Bo Bengtson At Large

3.4 Million World Registrations

A world total of at least 3.4 million purebred dogs were registered last year. That’s a lot of dogs, and even though the American Kennel Club’s share in the total is shrinking it’s still much larger than anyone else’s: roughly one in every four dog registrations in the world comes courtesy of the AKC. Last year AKC registered 812,452 dogs, a drop of nearly 60,000 from the year before.

These figures do not include the other U.S. dog registries. The most important of those, the United Kennel Club, which used to cooperate with AKC more in the past than seems to be the case today, does not release any figures but claims to be the second-largest dog registry in the U.S.

AKC’s drop in registrations has been addressed several times in this space already. If it continues (last year’s total is the lowest since the mid-1960s), how long will we in the U.S. be able to claim having the largest purebred dog registry in the world?

The figures from the rest of the world, released by the Kennel Club in London and by the Fédération Cynologique Internationale in Brussels, include a few shockers. The biggest registry outside the U.S. is no longer the venerable Kennel Club, founded in 1873, but the Japan Kennel Club, which has been growing fast in the past couple of decades and registered 491,429 dogs last year. The British figures are dropping off slightly, but much less dramatically than AKC’s: 270,706 dogs were registered by the Kennel Club in 2007, compared to 271,922 the year before.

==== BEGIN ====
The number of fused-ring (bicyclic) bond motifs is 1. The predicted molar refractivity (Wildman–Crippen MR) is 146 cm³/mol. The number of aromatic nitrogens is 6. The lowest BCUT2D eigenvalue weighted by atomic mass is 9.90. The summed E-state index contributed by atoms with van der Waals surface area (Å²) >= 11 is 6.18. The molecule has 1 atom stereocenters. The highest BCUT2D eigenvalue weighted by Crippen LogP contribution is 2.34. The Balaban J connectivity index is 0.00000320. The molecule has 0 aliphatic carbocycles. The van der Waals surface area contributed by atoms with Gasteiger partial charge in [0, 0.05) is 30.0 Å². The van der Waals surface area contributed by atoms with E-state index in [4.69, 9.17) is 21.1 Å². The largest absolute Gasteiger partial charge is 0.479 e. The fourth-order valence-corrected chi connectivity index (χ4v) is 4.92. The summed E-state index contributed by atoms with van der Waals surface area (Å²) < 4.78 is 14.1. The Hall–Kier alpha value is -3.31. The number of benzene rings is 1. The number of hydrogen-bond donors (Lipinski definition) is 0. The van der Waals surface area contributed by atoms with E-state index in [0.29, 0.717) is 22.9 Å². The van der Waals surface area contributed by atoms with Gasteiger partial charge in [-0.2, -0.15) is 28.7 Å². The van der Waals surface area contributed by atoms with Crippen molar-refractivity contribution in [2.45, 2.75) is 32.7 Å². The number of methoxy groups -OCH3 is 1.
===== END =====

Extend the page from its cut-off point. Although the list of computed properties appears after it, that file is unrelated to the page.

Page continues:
Other countries with six-figure totals include France (178,227), Russia (162,000); Italy (127,710) and Spain (101,980). There are no details from Germany; there it’s the responsibility of the breed clubs, not the national kennel club, to maintain the registries, but it’s safe to say that German total would be at least as big as that of France.

The largest figure from South America comes from Brazil, which registered 91,107 dogs in 2007. All the South American countries and the Caribbean combined, in fact, add up to less than Great Britain’s total, and all of the Americas, including the U.S. as well as Canada’s 71,303 registrations last year, make a total of about 1.25 million, a little less than Europe’s 1.4 million. (That’s if you consider Russia as part of Europe; if you count it as Asian the American and European figures are almost equal, while Asia still doesn’t quite reach a million registrations.)

Eighty-two FCI member countries list annual registrations. Most Americans would have a hard time finding some of these countries on a map, let alone guessing that they have any dog show activity at all. That Serbia registered almost 30,000 purebred dogs last year, and that countries like Belarus and Croatia had registrations in the five figures, should not be a surprise to anyone who follows world dog affairs, but that Azerbaijan, Guatemala, Iceland and Morocco, to pick just a few examples, all had registrations in the thousands for the last recorded year is amazing. Even Cuba, Sri Lanka and Uzbekistan had a few hundred annual registrations each.